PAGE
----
|Notes of a Reporter at Large • 01-12-12||| Print ||
|Thursday, 12 January 2012 17:03|
Does Daylight Savings Time Save Energy?
By Mel Lavine
Special to the Times
I suppose this is as good a time as any to talk about it – three weeks in from the winter solstice (December 21), the shortest day of the year.
Researchers in Sweden, analyzing data from 1987 to 2006, have found that when daylight was saved more lives were lost, but that in the autumn, the day after falling back, fewer lives were lost.
According to the findings, heart attacks increased by 6% the day following the “spring forward” to Daylight Savings Time. Contrarily, in autumn, the days after “falling back,” Swedes had 5 percent fewer attacks.
An hypothesis drawn from the investigation is that “waking up earlier has an adverse effect on some people.” Or stating it another way, “vulnerable people might benefit from avoiding sudden changes in biologic rhythm.”
As we make our annual trek towards daylight saving time, so do many ask, does it save energy? The question has been asked since World War I when DST was first put into practice in Germany.
The Lady Friend probably speaks for many when she maintains that the switch gets her confused, throws her off her rhythm. “I don’t like it. I never believed it saved energy.”
A study by University of California researchers at Santa Barbara in 2008 said much the same. Their research showed “surprisingly little evidence that DST actually saved energy...on electricity consumption in the U.S. since the mid-1970s.”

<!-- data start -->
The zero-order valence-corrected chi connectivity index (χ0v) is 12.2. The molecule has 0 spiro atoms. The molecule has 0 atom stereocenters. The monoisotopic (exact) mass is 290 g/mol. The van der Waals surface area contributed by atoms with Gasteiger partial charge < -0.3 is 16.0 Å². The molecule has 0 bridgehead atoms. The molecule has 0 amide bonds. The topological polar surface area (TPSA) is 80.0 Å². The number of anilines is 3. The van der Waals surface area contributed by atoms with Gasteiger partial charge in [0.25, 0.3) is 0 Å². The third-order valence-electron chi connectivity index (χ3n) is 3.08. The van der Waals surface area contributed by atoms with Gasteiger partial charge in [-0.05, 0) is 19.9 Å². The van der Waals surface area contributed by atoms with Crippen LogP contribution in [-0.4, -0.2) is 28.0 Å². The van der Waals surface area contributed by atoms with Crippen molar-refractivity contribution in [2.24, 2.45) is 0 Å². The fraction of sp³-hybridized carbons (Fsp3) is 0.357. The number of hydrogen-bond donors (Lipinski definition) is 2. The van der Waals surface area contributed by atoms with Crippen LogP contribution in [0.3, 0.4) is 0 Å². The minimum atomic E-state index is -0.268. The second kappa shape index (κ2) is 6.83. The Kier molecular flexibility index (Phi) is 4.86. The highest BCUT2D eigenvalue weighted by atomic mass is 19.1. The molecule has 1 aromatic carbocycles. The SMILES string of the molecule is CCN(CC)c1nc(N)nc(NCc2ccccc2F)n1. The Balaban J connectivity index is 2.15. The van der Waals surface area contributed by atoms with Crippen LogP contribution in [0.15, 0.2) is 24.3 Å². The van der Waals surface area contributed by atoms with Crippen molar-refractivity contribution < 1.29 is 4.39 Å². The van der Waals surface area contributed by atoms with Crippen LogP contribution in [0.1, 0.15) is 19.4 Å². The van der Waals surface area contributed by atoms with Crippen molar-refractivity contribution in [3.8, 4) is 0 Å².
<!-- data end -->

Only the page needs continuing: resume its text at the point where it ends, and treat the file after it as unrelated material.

“Our main finding,” wrote Mathew J. Kotchen and Laura E. Grant, “is that – contrary to the policy’s intent – DST increases residential electricity demand.” Not by much – estimates of increase are about 1 percent – but DST is the culprit for the increase.
The researchers credit Benjamin Franklin, the all-American sage, with making the discovery in 1784 that people were sleeping during sunlit hours in the early morning and burning candles for lights in the evening – a penny-wise and pound foolish lifestyle. He believed that if people adapted to starting earlier in the day in summer, when the day is longest, they could save on tallow and wax.
Franklin even playfully proposed firing cannons to wake up people at dawn and a tax on window shutters.
Were Franklin around today, it’s not likely – whatever the research on daylight saving times says – that he would change a word of the prescription he wrote for the good life in 1773 in his Poor Richard’s Almanac:
“Early to bed and early to rise, makes a man healthy, wealthy and wise.” DST or No DST.